I'm thinking more along the lines of proscuitto, pancetta, bundnerfleisch, etc... Products which are aged for a much longer period of time (and are not 'cooked'). These types of products I definitely would shy away from making at home.

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Mike, for me it really boild down to this in what Chris said:

Why bother? Well, to me, it's the furthest thing from a bother that I can imagine.

It is not a bother, more like fun learning experience whose results you can eat. In many instances (bacon, pancetta, cured fish,...) the result is much better and much cheaper than what you can buy at your average market. Sure I can order top quality bacon online for $10/lb, but why bother.... :biggrin:

I apply the same logic to those who ask me, "you can buy your son's birthday cake for $10 at the Megalomart, why bother making it??".


E. Nassar
Houston, TX

My Blog
contact: enassar(AT)gmail(DOT)com

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Same goes for cheese and wine - sure I *could* make it myself, but whats really the point when you can get a superior product from someone else?

Mike, you ask a compelling question, but you neglect to give a nod to the realities of people who practice charcuterie. There are reasons of intellectual curiosity: it's neat to try these things and succeed. It's like performing magic! Also, there are other reasons.

For people like me, the reason is one of economics. Sure, I can buy the superior products, but not locally. So, I end up spending a premium on the product, and then a second premium on the transportation--if it's possible at all.

So, you're completely ignoring issues of access and economics when you state the question like you do.

So, why do I do it? Because my bacon, jerky, and sausages are simply better and cheaper when I make them myself.


I always attempt to have the ratio of my intelligence to weight ratio be greater than one. But, I am from the midwest. I am sure you can now understand my life's conundrum.

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I don't know... if you like the stuff you can buy, it's more convenient and better than what you could produce with the time/money/resources available... well, then, buy them.

However, I like traditional preservation methods. I like the idea of making my own jam, and pickling all kinds of stuff. I also like duck confit and drying fruit. Then, there's the curing of meats. Do I need to cure my own meat? Possibly not, as I don't need to do any of the other processes I mentioned above. However, there's always the satisfaction of of eating today a piece of briskett you brined several months ago (corned beef) or making the perfect BLT's with the bacon you cured and smoked yourself.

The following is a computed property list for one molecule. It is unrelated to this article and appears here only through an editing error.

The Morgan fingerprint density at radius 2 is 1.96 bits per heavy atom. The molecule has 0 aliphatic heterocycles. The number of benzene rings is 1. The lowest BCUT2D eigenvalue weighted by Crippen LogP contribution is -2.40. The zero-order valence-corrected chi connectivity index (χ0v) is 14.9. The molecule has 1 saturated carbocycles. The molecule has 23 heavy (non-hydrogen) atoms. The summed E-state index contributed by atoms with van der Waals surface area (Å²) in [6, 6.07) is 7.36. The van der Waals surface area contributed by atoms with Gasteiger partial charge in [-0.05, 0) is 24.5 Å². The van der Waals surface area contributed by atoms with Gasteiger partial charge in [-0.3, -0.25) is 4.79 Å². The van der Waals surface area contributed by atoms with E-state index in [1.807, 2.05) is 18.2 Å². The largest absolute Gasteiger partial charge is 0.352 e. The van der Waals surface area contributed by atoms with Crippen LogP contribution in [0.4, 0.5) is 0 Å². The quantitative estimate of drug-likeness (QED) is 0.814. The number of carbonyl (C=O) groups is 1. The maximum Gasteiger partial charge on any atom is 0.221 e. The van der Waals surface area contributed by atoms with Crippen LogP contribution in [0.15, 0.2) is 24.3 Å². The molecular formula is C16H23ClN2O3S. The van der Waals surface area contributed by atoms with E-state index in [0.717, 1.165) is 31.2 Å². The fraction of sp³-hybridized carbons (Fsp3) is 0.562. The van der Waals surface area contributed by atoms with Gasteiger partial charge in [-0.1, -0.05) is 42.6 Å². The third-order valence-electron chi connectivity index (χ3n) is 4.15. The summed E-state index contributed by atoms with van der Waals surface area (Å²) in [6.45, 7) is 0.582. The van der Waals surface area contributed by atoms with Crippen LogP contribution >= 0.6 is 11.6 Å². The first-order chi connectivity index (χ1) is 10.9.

So, is it why bother? Others said it before me: satisfaction. And isn't that what good cooking is all about? If you don't get satisfaction from homemade pastrami, then it's not worth it.


Follow me @chefcgarcia

Fábula, my restaurant in Santiago, Chile

My Blog, en Español

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There is a necessity for those of us that hunt and fish to preserve our bounty :biggrin: .

Someone with knowledge of curing and preserving becomes sought after in my rural area.

Of course the fact that this and cooking in general becomes a hobby is no less a reason to do this at home.

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Because the space of possibilites is much greater than what is commercially available. A charcuituie provider can only realistically offer a dozen or so different products of one kind before economies of scale and brand confusion set in. Of those, at best 4 are what everyone else is doing which leaves 8 unique possibilities.

If you have 5 charcutuie providers near you, thats barely 40 choices, if your very lucky. What if you want to make a sausage thats venison, sour cherries and bourbon? Can you buy that? What about bacon smoked with pear wood and spiked with cloves? Salami with oregano and crushed juniper berries?

I'm just pulling stuff outta my ass and I'm sure at least one of those tastes horrible but the point is you get to experiment and customise it to your own tastes.


PS: I am a guy.